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Creative Writing on a Tablet PC

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Thursday, December 07, 2006

Doodling on a Tablet PC

What is it about doodling that is so...relaxing? And creative? When doodling, are you tapping into the subconscious? Opening up a deep dark crevice into the creative zone?

I've always doodled. As a kid, in grade school, my assignments were generally covered with little drawings in the margins...that is until my teacher, in third grade I believe, brought it to the attention of my parents and told me to stop.

At that time, it never dawned on me that there was anything wrong with the practice. It was all part of the creative process. A little like the artistic equivalent of the "um" or the "like" in conversation. A way of filling in the gaps while another part of the brain is processing information.

I still doodle. Not nearly as much or as often, but I still do it from time to time. Especially when I'm creating. It's often done subconsciously...my pen hand just seems to have a life of it's own. And it never has anything to do with the task at hand. It's just random squiggles that morph into a face, or a person, or an object, or a pattern.
It's all about patterns...and pulling them out of the ether, I think. And for me, it definitely enhances the creative process.

Anyway, since I've been using a Tablet PC, doodling has become a part of my creative process once again...when the words stop flowing, the doodling begins...and within a short time, the words return. When I'm writing fiction I'm in a different space -- it's like I've left my body and I'm actually in the story. Except, that's not quite right either, because I'm not feeling what the characters feel exactly...I'm still creating that space, expanding the universe. But I know my pulse slows and there's little awarness of my physical form...it's kinda like I'm floating, I guess.
I need to research this. Surely there's data on that place we go when we create, when the story takes off and we're just gone. And I think, for me, when the story hits a snag and my spirit begins to return to my body, doodling helps me stay there a little longer. Keeps me in that place of expanding boundaries while I chase after the muse.
Yeah, doodling, it's important.


Charles Gramlich said...

Hi, I dropped by from Sidney Williams blog after your comment on Van Helsing. I've never even seen a tablet PC, but giving that my legs hurt after I sit in the typing chair for a long while I wonder if something like the tablet PC might make sense for me me. The doodling aspect would be nice as well.

Clifford said...

Welcome Charles -- I've read your comments on Sidney's site too -- so I already feel I know you.

One of the nicest things about the tablet pc is being able to work on it while sitting in your easy chair. Basically, they come in two styles -- slate or convertible. If you're considering your first tablet, I'd suggest a convertible. A convertible looks just like a regular laptop, except rather than two hinges, there's a single, rotating hinge in the center of the display. To switch to portrait mode, you simply twist the display 180 degrees and then close the laptop -- the screen will then be face up. Getting used to using ink takes a little while, so at first, most people constantly switch back and forth between keyboard and pen...that's part of the power of the platform...when you need speed, using the keyboard is faster. When you're creating, you'll probably be happy with the pen. I've been using a tablet pc for about 3 years and the pen has become so second nature, I use it nearly all the time. Another side benefit -- I was suffering what I believe was the onset of carpal tunnel syndrome -- every few months I'd start getting hand pains and I'd have to ease up on my keyboarding and exercise with a squeeze ball...since I've been using the tablet, the pain hasn't returned. Not once. And that, for a writer, is a major benefit.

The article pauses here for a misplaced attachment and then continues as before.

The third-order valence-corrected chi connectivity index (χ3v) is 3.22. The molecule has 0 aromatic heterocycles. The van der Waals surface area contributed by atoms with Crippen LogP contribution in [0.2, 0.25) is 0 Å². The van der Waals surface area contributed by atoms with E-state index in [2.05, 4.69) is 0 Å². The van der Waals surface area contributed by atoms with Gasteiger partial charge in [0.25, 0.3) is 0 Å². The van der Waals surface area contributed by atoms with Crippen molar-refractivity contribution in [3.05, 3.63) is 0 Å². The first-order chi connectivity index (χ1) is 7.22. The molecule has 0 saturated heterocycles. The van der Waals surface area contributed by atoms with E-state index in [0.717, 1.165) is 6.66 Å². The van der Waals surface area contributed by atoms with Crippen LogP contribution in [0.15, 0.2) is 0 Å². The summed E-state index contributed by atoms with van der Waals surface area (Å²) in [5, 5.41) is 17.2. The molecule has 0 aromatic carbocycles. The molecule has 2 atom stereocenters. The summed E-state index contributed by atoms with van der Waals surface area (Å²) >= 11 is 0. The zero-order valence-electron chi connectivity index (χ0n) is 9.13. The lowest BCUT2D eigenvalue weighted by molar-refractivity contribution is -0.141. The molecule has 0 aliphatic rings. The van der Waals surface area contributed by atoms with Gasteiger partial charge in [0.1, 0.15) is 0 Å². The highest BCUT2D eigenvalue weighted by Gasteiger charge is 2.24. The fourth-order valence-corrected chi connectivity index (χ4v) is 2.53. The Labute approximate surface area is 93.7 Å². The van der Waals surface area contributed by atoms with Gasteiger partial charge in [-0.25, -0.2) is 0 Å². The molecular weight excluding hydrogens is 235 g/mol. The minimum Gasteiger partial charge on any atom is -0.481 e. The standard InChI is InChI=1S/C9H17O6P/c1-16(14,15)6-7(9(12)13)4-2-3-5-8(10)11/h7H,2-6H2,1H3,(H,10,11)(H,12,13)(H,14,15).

I spend a lot of time working on the couch and in easy chairs, so as for your original question, yeah, it's cool.

There are a few powerful yet inexpensive tablets (Gateway has one and so does Toshiba), that have nice big 14.1-inch wide screen displays. As nice as the extra real estate is, you do need to consider how you're going to use it. If you plan to hold it in your lap a lot, or carry it from place to place, consider paying the extra money for a more mobile device. When the tablet pc was launched about 4 years ago, first generation tablets were ALL small. Prices were very high and sales were relatively low, so over time they started creating cheaper (i.e., larger and heavier) form factors. Large displays do have their benifits, but portability isn't one of them. Anyway, hope this helps, Charles.

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This is me and one of my two cats. His name is Cougar, and he’s an F1 Chausie. A chausie is a new breed of cat under development. Chausies are the result of a cross between a domestic cat (in Cougar’s case, a Bengal) and a jungle cat (Felis Chaus). Cougar’s mom is 8 pounds and his father is a 30-pound jungle cat. He’s about 16 pounds, super intelligent, spirited, and toilet trained. A writer without a cat (or two) is not to be trusted.